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13 January 2018

Three Months Off The Pill, And Counting...



Hello,

I won't pretend as though I'm not imitating every advert for the pill/tampons/pads in the first photo, but I'm three months off the pill and for the most part, that's definitely got me smiling.

In the grand scheme of things, three months after three years of synthetic hormones isn't very long, and even though doctors say that your hormones should be back to normal by then, I know many women who have taken up to a year to recover. Some have been left with awful panic attacks, others with awful skin and others unable to conceive. Thus far I've gotten off lightly, with irregular periods (but luckily not in a way that makes them too often) and a dip in my mood which I'm not entirely sure hasn't been caused by external factors. It's inevitable that every woman will react differently, and while there have been a few negative aspects, on the whole I'm still incredibly glad I'm off of all hormonal contraception. And, most importantly - I'm still not pregnant.

It seems strange that I was so excited to shun my period when I first went on the pill, often running pill packs together and praising the period gods that I could be rid of my monthly bleed if a beach, or holiday, were calling my name. Three years down the line, and I'm excited that my body is finally retuning itself back to nature. I've started using Clue (an app) to track my cycles, and it allows me to enter data every day so it can start to figure out where in my cycle I'm going to be sleepy, motivated and just plain grumpy. While I'd slap anyone who told me I was being stroppy, or sad, because of my period it is nice to be able to reassure myself of that and I hope as months continue to roll on that I'll be at one with my own body clock and able to anticipate mood changes. 

In just a few months I've learnt a lot about my body, and how I react to hormone changes; for example, I know when my period is due because my breasts are more tender than a well done steak and they overfloweth just a little. I'm not a huge fan of the size increase because I'm already self conscious about my DD's, but knowing that they'll shrink again in a few days brings a relief that I never got with the first combined pill I went on where my chest was always sore and bigger. Sorry if you didn't come here to read about my boobs, but honesty is my policy. Boobs.

On that note, my libido is back too - something women definitely don't talk about enough. I was so taken back in my first post when so many women told me they'd struggled with their sex drive, to the point where it destroyed one woman's relationship. When I asked my doctor whether it was normal, they told me it was just a rumour. Then, when my own libido fell off a cliff I spent two years thinking there was something wrong with me, that I'd changed, when really it had everything to do with what I was putting in my body. We're told to implicitly trust our doctors, but when it becomes clear that so many women are being ignored on this issue, I can't help but ask if they're taking women's sexuality seriously enough. Do we just expect women to not want sex as much? The fact that would be the assumption is outdated beyond belief. The mental side effects of a loss of libido can be just as hard, and challenging - especially if you're in a relationship with another person to consider.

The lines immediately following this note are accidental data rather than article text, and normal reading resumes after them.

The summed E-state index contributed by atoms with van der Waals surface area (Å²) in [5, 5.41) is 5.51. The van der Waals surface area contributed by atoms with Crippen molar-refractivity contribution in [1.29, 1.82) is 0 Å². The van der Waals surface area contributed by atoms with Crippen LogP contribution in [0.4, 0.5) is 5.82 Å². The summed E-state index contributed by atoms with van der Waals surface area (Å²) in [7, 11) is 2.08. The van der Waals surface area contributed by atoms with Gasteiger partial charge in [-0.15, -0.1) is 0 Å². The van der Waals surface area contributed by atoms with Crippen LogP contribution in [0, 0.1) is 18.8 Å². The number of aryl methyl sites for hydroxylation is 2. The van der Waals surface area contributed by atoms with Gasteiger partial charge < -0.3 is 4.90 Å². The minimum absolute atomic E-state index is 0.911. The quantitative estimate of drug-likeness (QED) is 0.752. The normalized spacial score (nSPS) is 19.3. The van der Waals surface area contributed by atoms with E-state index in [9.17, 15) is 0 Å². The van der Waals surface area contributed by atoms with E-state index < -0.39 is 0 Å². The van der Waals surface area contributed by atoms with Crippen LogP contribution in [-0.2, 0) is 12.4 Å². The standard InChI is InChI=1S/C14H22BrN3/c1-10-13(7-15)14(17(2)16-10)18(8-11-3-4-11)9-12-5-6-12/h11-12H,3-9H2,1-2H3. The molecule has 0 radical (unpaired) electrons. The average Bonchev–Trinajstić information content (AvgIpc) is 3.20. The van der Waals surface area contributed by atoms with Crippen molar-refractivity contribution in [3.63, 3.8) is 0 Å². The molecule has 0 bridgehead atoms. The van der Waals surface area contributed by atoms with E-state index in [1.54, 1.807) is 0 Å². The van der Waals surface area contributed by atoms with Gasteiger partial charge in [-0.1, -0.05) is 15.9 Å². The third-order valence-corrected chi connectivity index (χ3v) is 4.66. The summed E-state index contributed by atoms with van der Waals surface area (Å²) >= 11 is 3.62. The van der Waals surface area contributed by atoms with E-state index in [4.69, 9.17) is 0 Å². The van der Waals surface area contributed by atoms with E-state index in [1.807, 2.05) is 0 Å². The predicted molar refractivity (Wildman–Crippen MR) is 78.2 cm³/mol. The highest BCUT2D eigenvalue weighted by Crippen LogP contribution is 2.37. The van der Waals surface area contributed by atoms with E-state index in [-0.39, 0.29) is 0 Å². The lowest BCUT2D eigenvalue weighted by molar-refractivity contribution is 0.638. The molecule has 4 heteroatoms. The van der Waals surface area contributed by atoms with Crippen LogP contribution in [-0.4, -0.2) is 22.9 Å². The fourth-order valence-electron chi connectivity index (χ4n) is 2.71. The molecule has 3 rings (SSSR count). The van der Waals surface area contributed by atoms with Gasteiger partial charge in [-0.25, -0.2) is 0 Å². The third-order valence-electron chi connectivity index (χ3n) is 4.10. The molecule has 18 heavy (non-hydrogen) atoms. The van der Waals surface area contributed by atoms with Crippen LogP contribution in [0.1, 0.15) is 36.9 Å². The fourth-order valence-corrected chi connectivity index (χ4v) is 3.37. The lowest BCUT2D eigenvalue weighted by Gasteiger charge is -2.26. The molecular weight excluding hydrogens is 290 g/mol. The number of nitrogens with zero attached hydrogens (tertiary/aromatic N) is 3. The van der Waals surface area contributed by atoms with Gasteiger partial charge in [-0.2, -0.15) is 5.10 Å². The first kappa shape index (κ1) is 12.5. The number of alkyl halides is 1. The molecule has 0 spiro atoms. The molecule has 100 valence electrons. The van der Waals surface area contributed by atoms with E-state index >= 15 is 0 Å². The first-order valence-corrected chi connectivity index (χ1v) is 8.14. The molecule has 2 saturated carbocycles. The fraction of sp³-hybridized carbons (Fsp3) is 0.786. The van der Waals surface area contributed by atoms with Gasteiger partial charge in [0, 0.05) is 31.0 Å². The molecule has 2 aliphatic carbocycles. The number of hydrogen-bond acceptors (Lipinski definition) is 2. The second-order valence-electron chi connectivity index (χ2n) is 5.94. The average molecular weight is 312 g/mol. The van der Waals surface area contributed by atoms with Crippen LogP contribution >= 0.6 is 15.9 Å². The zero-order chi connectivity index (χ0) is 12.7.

So - three months in, and I'm feeling a little sore around the chest, but wonderfully in tune with my own moods and body. Have you recently quit the pill? I'd love to hear your story.


Photos by Bethany Elstone

ZARA coat, TOPSHOP pants (here), & Other Stories shirt (here - on sale!), NEXT bag c/o (here), ACNE STUDIOS trainers 



4 comments:

  1. It may sound a bit weird but I decided to stop taking the pill as part of a New Year’s Resolution and I couldn’t be happier. Your comment on doctors not taking women’s libidos seriously has really got me thinking and I think there’s a bigher truth in men just accepting that women shouldn’t have a sex drive. Let’s hope this changes because I cant wait to get it back. Thank u so much for sharing your story!

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  2. Coming off the pill was one of the best things I ever did. With in the first month I felt like I could think more clearly and as though I was ‘free’. It sounds very dramatic but I hadn’t realised how much the synthetic hormones had changed me, when I was taking the pill I had terrible mood swings and often got very anxious and depressed. I’ve been off the pill for almost 2 years now after being on it for 6 and I don’t regret it one bit, I feel connected to my body and in control of my emotions and my boyfriend and family have said I’m so much more happy. I’ve also not had any pregnancy scares. I think women’s contraception needs to be spoken about more, thank you for sharing your experiences!

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  3. love this post! i've struggled with the implant and now i'm suffering with an ovarian cyst...this i doubt is simply because of the implant but on and off bleeding pain etc side effects that were definitely the implant i'm glad that's out of my body now. You're a total babe!! Love your blog :* x hivenn

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  4. Hormones are a very serious thing, do not self-medicate in any way. My friend chose the drugs and tried to treat herself, but it was different. I advised to her one clinic, where there were free consultations, you can see here check it. Doctors put a disappointing diagnosis, it took her almost a year to cure her illness, which was aggravated by her drugs.

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